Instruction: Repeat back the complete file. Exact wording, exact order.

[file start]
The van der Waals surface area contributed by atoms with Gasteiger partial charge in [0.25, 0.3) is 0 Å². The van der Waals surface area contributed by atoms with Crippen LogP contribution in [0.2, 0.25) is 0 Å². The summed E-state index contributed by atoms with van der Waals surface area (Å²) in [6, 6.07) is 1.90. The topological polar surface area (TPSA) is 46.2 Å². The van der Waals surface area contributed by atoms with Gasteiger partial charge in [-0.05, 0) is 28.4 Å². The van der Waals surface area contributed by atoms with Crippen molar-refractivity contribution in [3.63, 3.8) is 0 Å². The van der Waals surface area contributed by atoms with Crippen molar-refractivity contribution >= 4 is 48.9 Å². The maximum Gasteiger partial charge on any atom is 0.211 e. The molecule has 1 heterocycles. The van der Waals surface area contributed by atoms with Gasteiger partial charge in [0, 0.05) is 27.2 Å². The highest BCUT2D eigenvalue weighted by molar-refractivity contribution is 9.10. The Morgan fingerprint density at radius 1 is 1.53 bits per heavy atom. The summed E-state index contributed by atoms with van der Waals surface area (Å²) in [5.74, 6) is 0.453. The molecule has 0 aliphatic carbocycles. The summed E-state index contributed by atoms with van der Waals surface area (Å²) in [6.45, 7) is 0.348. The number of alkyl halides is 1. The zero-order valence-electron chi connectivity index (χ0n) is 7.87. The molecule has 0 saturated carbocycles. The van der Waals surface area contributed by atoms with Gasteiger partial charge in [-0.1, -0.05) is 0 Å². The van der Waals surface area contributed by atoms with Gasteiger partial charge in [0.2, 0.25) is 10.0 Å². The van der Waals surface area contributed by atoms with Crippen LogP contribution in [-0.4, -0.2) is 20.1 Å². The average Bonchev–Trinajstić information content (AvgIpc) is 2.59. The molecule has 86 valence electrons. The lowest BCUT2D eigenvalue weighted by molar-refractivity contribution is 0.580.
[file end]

The van der Waals surface area contributed by atoms with Gasteiger partial charge in [0.25, 0.3) is 0 Å². The van der Waals surface area contributed by atoms with Crippen LogP contribution in [0.2, 0.25) is 0 Å². The summed E-state index contributed by atoms with van der Waals surface area (Å²) in [6, 6.07) is 1.90. The topological polar surface area (TPSA) is 46.2 Å². The van der Waals surface area contributed by atoms with Gasteiger partial charge in [-0.05, 0) is 28.4 Å². The van der Waals surface area contributed by atoms with Crippen molar-refractivity contribution in [3.63, 3.8) is 0 Å². The van der Waals surface area contributed by atoms with Crippen molar-refractivity contribution >= 4 is 48.9 Å². The maximum Gasteiger partial charge on any atom is 0.211 e. The molecule has 1 heterocycles. The van der Waals surface area contributed by atoms with Gasteiger partial charge in [0, 0.05) is 27.2 Å². The highest BCUT2D eigenvalue weighted by molar-refractivity contribution is 9.10. The Morgan fingerprint density at radius 1 is 1.53 bits per heavy atom. The summed E-state index contributed by atoms with van der Waals surface area (Å²) in [5.74, 6) is 0.453. The molecule has 0 aliphatic carbocycles. The summed E-state index contributed by atoms with van der Waals surface area (Å²) in [6.45, 7) is 0.348. The number of alkyl halides is 1. The zero-order valence-electron chi connectivity index (χ0n) is 7.87. The molecule has 0 saturated carbocycles. The van der Waals surface area contributed by atoms with Gasteiger partial charge in [-0.1, -0.05) is 0 Å². The van der Waals surface area contributed by atoms with Gasteiger partial charge in [0.2, 0.25) is 10.0 Å². The van der Waals surface area contributed by atoms with Crippen LogP contribution in [-0.4, -0.2) is 20.1 Å². The average Bonchev–Trinajstić information content (AvgIpc) is 2.59. The molecule has 86 valence electrons. The lowest BCUT2D eigenvalue weighted by molar-refractivity contribution is 0.580.